Two weeks ago I moved over to Winslow to camp at McHood City park and do a little kayaking. I spent a week there and went kayaking several times. McHood Park is basically a parking lot campground with only a few small trees. There is however dumpsters for trash and flush toilets. The main draw is the Clear Creek that cuts a beautiful gorge across the landscape and creates a fun place to kayak for three miles. The river is dammed below the campground so the water is still and peaceful.

After a week at McHood Park I heard from a couple of the group that they would like me to show them where I camp in Payson. Payson makes a good location to transition from the cool summer altitude in Northern Arizona to the warm winter climate in Southern Arizona.

The Tribe

There are a lot of people that like to camp near Sedona this time of year. Several places near Sedona and Cottonwood that we used to enjoy for dispersed camping are being closed down. It only takes a few people that leave piles of trash and set up homesteads in the camping areas that spoil it for the rest of us. With so many people trying to squeeze into the remaining spots, we figured that exploring another place would be worth a try.

There are two places near Payson where I like to camp. Neither of them are large enough to hold the whole group that plans to come, so I explored a forest road northeast of town and found two campsites next to each other. The area is not as pretty as the tall pines around Flagstaff and some of the sites have trash left in them, but with slightly warmer temperatures, it should work for a few days.

Pictures to come when I get a better connection.

 
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Published on July 23, 2019, by admin in More Stuff.

Woods Canyon Lake above Payson.

One thing I miss while boondocking in the summer is a nice warm shower any time I want. I don’t like to light my hot water tank every time I want to use a little hot water, and mostly I don’t like to burn propane to heat that water. Propane is one of the remaining luxury’s I can’t seem to give up in my quest to becoming completely independent of fossil fuel while I’m camped. My stove, fridge, and furnace all use propane, but the biggest use in the summer is my hot water heater. I could probably increase my solar capacity and eliminate the gas burning appliances by switching them to electric but for now I keep looking for practical ways to be a little more green.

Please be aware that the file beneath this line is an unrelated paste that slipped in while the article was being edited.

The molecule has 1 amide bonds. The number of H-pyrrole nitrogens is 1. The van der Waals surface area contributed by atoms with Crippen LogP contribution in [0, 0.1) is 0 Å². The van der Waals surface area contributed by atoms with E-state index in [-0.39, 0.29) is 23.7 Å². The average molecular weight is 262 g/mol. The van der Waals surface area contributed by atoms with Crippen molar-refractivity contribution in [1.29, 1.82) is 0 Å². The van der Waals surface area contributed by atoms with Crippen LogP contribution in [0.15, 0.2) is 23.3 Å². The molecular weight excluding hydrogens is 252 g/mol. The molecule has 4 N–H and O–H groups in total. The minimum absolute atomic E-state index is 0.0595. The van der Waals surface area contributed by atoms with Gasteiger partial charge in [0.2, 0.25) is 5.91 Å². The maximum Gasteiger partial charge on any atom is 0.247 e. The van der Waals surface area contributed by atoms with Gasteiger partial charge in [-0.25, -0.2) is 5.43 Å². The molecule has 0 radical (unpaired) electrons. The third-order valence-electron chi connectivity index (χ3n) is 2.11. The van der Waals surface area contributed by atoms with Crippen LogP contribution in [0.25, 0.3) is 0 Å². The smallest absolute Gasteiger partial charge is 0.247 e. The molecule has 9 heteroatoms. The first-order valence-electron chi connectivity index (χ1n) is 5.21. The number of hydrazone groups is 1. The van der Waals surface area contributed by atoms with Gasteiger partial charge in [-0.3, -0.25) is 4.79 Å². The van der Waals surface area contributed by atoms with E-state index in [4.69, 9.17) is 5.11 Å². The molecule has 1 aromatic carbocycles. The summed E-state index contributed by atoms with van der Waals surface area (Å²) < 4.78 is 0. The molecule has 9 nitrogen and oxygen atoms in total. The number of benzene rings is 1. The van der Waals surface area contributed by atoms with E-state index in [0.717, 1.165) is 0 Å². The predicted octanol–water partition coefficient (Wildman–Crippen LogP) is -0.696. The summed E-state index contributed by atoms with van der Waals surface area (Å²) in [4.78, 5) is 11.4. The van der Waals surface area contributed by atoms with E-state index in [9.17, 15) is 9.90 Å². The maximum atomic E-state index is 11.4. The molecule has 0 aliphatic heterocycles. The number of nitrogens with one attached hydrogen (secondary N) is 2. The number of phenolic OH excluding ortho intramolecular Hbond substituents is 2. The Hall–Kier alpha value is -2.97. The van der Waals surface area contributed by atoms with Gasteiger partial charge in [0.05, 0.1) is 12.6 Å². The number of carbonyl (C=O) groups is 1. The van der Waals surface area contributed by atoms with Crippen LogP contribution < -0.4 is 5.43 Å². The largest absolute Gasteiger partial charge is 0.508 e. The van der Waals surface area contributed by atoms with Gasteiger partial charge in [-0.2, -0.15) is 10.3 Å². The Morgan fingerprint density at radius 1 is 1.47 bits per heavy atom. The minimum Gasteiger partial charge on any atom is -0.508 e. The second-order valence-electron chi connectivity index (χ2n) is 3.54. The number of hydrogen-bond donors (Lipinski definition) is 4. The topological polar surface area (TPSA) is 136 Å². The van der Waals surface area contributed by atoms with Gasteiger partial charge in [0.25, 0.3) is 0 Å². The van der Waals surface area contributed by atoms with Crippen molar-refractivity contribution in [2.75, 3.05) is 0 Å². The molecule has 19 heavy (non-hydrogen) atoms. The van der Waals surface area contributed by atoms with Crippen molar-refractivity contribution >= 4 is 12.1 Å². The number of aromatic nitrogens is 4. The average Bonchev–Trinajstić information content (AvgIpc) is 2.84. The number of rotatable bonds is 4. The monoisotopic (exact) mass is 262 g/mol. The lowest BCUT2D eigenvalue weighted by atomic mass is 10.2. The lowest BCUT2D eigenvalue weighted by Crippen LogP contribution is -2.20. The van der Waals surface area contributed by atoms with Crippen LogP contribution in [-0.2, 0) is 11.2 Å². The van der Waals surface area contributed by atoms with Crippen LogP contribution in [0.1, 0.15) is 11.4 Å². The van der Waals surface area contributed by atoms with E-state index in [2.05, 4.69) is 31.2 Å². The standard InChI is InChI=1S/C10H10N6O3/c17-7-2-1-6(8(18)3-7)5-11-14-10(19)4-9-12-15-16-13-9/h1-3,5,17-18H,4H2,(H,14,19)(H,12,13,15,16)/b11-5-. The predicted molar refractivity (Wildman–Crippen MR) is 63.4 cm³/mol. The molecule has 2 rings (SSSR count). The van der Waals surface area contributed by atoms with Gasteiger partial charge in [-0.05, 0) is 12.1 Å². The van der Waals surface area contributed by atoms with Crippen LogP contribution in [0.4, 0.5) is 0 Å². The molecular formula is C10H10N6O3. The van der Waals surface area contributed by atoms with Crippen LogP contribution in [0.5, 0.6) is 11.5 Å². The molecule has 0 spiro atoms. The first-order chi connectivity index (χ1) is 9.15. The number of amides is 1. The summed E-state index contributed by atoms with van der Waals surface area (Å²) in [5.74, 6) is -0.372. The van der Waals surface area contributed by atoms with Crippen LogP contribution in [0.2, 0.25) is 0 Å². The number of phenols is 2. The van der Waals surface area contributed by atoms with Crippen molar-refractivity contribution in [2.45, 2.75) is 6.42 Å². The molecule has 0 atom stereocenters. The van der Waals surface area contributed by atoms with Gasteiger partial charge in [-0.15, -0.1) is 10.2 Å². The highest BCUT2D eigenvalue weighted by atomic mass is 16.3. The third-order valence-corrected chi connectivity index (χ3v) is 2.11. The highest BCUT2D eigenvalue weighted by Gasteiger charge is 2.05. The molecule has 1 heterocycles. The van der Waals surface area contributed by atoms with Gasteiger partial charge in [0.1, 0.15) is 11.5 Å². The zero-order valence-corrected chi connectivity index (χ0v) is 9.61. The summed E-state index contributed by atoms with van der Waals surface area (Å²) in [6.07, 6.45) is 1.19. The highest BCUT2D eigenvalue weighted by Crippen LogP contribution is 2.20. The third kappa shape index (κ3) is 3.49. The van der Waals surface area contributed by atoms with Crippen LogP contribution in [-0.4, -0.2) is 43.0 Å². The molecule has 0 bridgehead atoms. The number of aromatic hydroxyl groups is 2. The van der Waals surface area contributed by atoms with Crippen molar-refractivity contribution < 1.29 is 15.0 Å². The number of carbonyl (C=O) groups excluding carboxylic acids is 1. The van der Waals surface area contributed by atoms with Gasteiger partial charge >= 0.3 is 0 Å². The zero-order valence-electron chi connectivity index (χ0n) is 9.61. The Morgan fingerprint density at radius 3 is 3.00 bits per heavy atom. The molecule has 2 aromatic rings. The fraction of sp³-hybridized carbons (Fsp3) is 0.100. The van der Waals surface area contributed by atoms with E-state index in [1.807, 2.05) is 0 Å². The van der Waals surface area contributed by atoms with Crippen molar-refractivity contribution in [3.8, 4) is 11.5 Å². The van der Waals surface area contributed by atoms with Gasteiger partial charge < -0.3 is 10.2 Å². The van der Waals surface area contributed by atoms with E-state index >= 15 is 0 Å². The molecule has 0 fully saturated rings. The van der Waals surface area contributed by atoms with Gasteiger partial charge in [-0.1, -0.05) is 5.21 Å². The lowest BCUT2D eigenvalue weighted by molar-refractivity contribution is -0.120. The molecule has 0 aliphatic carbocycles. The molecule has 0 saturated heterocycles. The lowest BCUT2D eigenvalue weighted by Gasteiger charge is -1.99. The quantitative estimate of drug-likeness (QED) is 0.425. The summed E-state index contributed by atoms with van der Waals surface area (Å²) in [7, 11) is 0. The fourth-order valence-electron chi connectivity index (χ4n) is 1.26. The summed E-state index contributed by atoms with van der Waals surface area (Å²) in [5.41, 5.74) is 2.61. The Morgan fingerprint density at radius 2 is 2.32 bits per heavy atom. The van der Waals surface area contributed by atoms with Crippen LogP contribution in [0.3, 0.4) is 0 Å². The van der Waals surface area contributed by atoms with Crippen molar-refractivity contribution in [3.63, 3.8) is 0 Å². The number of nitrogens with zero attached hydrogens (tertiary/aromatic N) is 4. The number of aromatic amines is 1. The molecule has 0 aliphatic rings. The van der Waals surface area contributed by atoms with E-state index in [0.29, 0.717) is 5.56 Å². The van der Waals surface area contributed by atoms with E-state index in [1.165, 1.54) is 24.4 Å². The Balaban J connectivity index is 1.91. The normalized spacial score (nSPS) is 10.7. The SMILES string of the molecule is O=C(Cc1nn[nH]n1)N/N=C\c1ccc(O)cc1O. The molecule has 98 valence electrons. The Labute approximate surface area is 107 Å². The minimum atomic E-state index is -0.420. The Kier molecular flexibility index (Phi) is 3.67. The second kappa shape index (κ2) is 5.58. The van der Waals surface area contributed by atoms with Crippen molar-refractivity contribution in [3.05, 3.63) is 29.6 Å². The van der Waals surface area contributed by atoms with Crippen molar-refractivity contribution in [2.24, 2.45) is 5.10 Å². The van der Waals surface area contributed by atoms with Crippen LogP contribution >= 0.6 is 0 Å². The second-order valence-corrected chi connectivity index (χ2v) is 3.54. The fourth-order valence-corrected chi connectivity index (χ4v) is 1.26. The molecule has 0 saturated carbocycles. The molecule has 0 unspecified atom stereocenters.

For a few years I used a solar shower bag to heat water free with the sun. It worked ok but the bags didn’t seem to last very long and I had to put up and store the bag and tubing after each move. I wanted something more permanent that I could leave on the roof and connect up quickly. I was watching YouTube one day and saw how some people had used large plastic pipe on the roof of their vehicles to heat water in the sun for a shower. I decided to make one.

Black pipe really draws the heat from the sun.

Most of the projects were made with 4” pipe but I calculated that 3” would give me plenty of capacity for what I needed. They also used air pumps to pressurize the water for a forceful spray. I thought that gravity from the roof of my RV would be adequate.

My 10 foot pipe holds a little over 3.5 gallons. I pump the water up to the pipe from a fitting on my outside shower faucet. After a couple hours the water is hot enough for a nice long shower. Right now I run the hose down into my bathroom shower but I could run it outside if I was in a place without people around. It was working great with one exception- if I left the water in the pipe too long it would become scorching hot in the Arizona sun.

Mixing hose from my RV shower.

I solved the overheating problem yesterday by connecting a hose from my house shower to the solar shower with a mixing T. Now if the water gets too hot I can bleed in a little cold from my pump. I also installed a valve where I can catch the overheated water for dishes and washing out a few articles of clothes.

So far it seems to be working fine. It is definitely not for drinking as who knows what chemicals are in the pipe. If I leave water in the pipe for a couple days it takes on the smell of plastic. I have not installed anything permanent yet because I’m still experimenting with locations and setup, but I’m confident it will work.